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Splatterhouse: Wanpaku Graffiti

Game Info | Screenshots | Weapons & Items | Characters | Codes & Passwords | Additional Info

Publisher: Namco
Developer: Namco
Year: 1989
System: Nintendo Famicom

THE GAME

Not too many people are aware of the fact that the very first Splatterhouse game for a home console was for the Famicom. It used super-deformed characters, and didn't play like the arcade game at all. It was a completely new Splatterhouse, entitled Splatterhouse: Wanpaku Graffiti. Unfortunately, like a lot of Famicom games, it never made it over to the U.S., like Gradius II, Crisis Force and Konami Waiwai World, for example (see my site The OPCFG for more info on Famicom games that never made it to the U.S.). Given the subject matter, why this one didn't make it overeas is understandable. Nintendo of America would never have allowed it without major censoring, and that would have ruined the game.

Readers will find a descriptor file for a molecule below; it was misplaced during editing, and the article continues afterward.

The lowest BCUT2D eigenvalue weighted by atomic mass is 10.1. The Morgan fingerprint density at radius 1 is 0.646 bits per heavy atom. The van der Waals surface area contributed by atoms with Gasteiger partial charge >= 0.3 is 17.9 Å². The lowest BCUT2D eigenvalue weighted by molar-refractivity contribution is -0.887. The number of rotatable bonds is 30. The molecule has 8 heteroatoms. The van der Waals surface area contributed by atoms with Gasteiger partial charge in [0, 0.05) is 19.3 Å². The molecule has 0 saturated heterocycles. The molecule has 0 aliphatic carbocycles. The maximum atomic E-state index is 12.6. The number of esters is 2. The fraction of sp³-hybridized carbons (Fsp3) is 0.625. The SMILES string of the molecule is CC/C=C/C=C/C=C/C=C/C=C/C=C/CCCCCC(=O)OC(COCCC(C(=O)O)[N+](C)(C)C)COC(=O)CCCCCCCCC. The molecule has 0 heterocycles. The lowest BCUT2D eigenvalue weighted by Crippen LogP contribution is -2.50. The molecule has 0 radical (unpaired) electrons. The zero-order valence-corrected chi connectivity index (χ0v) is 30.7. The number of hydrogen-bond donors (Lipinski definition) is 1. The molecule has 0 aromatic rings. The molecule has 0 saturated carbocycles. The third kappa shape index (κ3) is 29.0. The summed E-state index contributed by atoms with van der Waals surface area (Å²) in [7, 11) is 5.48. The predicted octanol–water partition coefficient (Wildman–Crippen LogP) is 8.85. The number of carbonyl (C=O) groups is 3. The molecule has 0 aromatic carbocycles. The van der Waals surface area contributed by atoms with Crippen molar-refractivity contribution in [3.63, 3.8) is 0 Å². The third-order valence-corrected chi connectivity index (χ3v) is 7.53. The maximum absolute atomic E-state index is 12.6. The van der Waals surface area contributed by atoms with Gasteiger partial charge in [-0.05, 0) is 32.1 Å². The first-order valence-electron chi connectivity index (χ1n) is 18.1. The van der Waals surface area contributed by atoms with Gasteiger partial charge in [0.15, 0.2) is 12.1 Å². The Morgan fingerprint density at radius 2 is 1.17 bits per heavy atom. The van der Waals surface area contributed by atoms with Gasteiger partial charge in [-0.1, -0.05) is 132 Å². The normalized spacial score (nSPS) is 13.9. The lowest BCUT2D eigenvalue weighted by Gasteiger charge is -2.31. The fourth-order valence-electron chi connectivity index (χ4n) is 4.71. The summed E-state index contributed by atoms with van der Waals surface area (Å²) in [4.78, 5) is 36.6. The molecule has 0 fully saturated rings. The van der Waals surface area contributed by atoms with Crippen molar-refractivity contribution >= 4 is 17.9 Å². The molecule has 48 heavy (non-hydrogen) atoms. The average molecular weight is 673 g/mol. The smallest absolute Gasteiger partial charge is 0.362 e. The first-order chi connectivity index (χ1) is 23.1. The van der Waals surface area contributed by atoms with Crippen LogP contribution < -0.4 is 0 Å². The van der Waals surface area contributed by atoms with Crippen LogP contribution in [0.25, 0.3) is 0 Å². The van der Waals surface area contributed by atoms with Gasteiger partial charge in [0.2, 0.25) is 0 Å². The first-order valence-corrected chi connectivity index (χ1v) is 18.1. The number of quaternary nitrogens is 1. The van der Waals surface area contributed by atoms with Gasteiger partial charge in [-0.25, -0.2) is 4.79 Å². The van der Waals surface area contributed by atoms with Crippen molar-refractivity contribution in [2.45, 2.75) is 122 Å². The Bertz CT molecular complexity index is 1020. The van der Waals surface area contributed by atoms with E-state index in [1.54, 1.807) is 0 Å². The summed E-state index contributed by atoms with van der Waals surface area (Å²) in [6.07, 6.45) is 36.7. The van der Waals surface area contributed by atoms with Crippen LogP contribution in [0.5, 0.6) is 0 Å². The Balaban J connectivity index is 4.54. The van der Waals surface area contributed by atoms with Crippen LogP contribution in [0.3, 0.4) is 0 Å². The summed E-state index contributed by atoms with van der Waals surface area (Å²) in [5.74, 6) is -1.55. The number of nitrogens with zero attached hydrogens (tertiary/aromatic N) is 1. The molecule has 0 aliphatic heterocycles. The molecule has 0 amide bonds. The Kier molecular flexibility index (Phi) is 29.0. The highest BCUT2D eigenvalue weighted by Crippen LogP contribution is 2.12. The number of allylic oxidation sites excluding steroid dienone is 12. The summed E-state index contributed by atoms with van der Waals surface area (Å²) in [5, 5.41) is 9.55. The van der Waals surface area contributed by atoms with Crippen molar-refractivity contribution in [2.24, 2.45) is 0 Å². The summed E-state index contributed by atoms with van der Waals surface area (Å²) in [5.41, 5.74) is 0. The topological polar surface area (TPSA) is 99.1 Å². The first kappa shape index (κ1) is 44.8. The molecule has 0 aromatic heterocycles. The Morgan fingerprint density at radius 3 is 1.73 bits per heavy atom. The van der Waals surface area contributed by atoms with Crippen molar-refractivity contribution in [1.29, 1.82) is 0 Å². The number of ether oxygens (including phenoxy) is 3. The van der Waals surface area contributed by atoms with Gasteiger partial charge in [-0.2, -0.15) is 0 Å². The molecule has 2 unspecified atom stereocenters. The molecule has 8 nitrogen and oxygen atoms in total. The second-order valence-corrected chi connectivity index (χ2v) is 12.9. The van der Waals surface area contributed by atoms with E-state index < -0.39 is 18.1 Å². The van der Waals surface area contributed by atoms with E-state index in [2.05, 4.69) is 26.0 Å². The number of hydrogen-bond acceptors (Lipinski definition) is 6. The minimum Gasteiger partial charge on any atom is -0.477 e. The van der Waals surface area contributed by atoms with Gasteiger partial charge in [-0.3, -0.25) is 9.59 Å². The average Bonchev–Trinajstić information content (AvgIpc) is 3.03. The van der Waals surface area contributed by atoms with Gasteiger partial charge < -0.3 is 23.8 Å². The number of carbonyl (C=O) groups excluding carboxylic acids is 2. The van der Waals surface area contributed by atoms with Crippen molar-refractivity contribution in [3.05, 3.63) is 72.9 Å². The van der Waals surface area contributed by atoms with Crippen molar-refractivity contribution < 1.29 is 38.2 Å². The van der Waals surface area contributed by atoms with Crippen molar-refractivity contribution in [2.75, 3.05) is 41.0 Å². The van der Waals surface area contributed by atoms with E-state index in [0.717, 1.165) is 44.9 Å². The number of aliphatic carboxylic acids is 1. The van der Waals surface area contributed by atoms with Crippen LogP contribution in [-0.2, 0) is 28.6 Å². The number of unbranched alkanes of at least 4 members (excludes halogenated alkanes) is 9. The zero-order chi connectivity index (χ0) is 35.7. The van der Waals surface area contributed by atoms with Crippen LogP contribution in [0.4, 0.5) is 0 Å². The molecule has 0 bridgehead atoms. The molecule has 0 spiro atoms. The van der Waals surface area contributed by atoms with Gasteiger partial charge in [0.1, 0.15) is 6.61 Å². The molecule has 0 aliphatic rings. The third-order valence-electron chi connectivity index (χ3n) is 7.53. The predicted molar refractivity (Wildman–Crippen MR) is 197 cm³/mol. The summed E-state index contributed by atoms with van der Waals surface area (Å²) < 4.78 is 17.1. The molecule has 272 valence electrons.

I did bid on a copy of it on eBay some time ago and won! It comes in a hard plastic case, which it seemed that only Namco used for their Famicom games. It also includes a set of stickers, which you can see in the Additional Info section.

Truth be told, I'm not exactly where this fits into the rest of the Splatterhouse series continuity-wise, or even if it does. Based on the ending, it very well may be a prequel to the original, if it is truly part of the canon Splatterhouse storyline. The game starts off in a graveyard. Jennifer is there mourning Rick, who somehow ended up dead, don't ask me how. Suddenly the wind starts blowing, lightning flashes, and a bolt of lightning strikes Rick's grave. The grave bursts open and Rick sits up (at this point he is wearing the Mask). He looks at Jennifer, who starts jumping for joy. Suddenly a bolt of lightning strikes the grave to the left of Rick's and a giant jack-o-lantern comes out of the ground. This jack-o- lantern, the Pumpkin King (aka Pumpkin Daio, or Great Emperor Pumpkin, takes Jennifer and flies off with her. Rick jumps out of his grave, and takes off in pursuit of the Pumpkin King.

Once again, you control Rick as you hunt the Pumpkin King through seven stages. It plays quite a bit differently than the arcade game. You have a life bar to the left of the screen, and a level meter on the top of the screen. Believe it or not, you gain levels in Wanpaku Grafitti, and the more levels you gain, the longer your life bar gets. This is a good thing, as you only start with four bars.